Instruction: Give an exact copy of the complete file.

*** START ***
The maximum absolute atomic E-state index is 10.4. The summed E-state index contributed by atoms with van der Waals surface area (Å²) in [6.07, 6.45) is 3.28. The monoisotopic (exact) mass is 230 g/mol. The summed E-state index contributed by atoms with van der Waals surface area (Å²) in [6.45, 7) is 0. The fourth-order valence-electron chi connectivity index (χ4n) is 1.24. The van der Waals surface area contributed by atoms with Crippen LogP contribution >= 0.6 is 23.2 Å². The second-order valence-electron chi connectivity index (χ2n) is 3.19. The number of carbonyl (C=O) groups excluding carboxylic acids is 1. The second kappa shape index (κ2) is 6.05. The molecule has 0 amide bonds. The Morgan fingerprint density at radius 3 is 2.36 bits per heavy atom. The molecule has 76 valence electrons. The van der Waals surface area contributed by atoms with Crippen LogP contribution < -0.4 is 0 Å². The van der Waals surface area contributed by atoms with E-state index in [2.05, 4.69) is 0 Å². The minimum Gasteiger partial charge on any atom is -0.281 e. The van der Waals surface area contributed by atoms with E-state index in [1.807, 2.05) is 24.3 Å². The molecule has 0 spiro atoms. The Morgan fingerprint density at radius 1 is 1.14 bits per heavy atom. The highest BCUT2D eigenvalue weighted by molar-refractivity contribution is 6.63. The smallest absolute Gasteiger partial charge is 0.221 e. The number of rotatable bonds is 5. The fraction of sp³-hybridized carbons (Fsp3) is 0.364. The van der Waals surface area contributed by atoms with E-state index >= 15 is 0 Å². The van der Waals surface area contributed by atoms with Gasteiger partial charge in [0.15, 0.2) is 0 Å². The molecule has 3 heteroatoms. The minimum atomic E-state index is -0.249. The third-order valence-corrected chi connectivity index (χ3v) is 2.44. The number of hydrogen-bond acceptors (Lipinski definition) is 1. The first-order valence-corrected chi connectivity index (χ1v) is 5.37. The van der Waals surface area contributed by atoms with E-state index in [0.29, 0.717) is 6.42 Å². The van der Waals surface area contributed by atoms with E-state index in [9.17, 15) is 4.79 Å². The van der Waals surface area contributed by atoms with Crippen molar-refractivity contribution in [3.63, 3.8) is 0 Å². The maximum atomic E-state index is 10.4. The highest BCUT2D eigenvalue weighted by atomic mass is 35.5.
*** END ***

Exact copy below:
The maximum absolute atomic E-state index is 10.4. The summed E-state index contributed by atoms with van der Waals surface area (Å²) in [6.07, 6.45) is 3.28. The monoisotopic (exact) mass is 230 g/mol. The summed E-state index contributed by atoms with van der Waals surface area (Å²) in [6.45, 7) is 0. The fourth-order valence-electron chi connectivity index (χ4n) is 1.24. The van der Waals surface area contributed by atoms with Crippen LogP contribution >= 0.6 is 23.2 Å². The second-order valence-electron chi connectivity index (χ2n) is 3.19. The number of carbonyl (C=O) groups excluding carboxylic acids is 1. The second kappa shape index (κ2) is 6.05. The molecule has 0 amide bonds. The Morgan fingerprint density at radius 3 is 2.36 bits per heavy atom. The molecule has 76 valence electrons. The van der Waals surface area contributed by atoms with Crippen LogP contribution < -0.4 is 0 Å². The van der Waals surface area contributed by atoms with E-state index in [2.05, 4.69) is 0 Å². The minimum Gasteiger partial charge on any atom is -0.281 e. The van der Waals surface area contributed by atoms with E-state index in [1.807, 2.05) is 24.3 Å². The molecule has 0 spiro atoms. The Morgan fingerprint density at radius 1 is 1.14 bits per heavy atom. The highest BCUT2D eigenvalue weighted by molar-refractivity contribution is 6.63. The smallest absolute Gasteiger partial charge is 0.221 e. The number of rotatable bonds is 5. The fraction of sp³-hybridized carbons (Fsp3) is 0.364. The van der Waals surface area contributed by atoms with E-state index >= 15 is 0 Å². The van der Waals surface area contributed by atoms with Gasteiger partial charge in [0.15, 0.2) is 0 Å². The molecule has 3 heteroatoms. The minimum atomic E-state index is -0.249. The third-order valence-corrected chi connectivity index (χ3v) is 2.44. The number of hydrogen-bond acceptors (Lipinski definition) is 1. The first-order valence-corrected chi connectivity index (χ1v) is 5.37. The van der Waals surface area contributed by atoms with E-state index in [0.29, 0.717) is 6.42 Å². The van der Waals surface area contributed by atoms with E-state index in [9.17, 15) is 4.79 Å². The van der Waals surface area contributed by atoms with Crippen molar-refractivity contribution in [3.63, 3.8) is 0 Å². The maximum atomic E-state index is 10.4. The highest BCUT2D eigenvalue weighted by atomic mass is 35.5.